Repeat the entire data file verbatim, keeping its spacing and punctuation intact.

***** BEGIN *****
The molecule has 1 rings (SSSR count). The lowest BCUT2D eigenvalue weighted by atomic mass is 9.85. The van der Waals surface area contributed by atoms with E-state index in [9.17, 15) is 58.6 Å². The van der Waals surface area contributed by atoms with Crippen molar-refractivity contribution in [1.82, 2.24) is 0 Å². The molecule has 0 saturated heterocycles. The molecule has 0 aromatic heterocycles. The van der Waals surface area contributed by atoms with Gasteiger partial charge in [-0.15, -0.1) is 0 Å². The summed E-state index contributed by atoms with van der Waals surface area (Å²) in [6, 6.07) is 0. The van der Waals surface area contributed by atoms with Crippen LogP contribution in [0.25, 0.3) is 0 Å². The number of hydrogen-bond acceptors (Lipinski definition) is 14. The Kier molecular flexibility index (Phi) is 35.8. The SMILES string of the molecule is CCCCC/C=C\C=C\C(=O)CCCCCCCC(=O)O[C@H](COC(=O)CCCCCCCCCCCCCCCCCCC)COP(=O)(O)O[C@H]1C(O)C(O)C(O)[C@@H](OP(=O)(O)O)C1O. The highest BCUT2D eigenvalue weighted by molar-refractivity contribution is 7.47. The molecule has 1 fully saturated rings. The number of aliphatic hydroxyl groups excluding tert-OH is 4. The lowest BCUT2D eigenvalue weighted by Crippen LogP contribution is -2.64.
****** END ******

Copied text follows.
The molecule has 1 rings (SSSR count). The lowest BCUT2D eigenvalue weighted by atomic mass is 9.85. The van der Waals surface area contributed by atoms with E-state index in [9.17, 15) is 58.6 Å². The van der Waals surface area contributed by atoms with Crippen molar-refractivity contribution in [1.82, 2.24) is 0 Å². The molecule has 0 saturated heterocycles. The molecule has 0 aromatic heterocycles. The van der Waals surface area contributed by atoms with Gasteiger partial charge in [-0.15, -0.1) is 0 Å². The summed E-state index contributed by atoms with van der Waals surface area (Å²) in [6, 6.07) is 0. The van der Waals surface area contributed by atoms with Crippen LogP contribution in [0.25, 0.3) is 0 Å². The number of hydrogen-bond acceptors (Lipinski definition) is 14. The Kier molecular flexibility index (Phi) is 35.8. The SMILES string of the molecule is CCCCC/C=C\C=C\C(=O)CCCCCCCC(=O)O[C@H](COC(=O)CCCCCCCCCCCCCCCCCCC)COP(=O)(O)O[C@H]1C(O)C(O)C(O)[C@@H](OP(=O)(O)O)C1O. The highest BCUT2D eigenvalue weighted by molar-refractivity contribution is 7.47. The molecule has 1 fully saturated rings. The number of aliphatic hydroxyl groups excluding tert-OH is 4. The lowest BCUT2D eigenvalue weighted by Crippen LogP contribution is -2.64.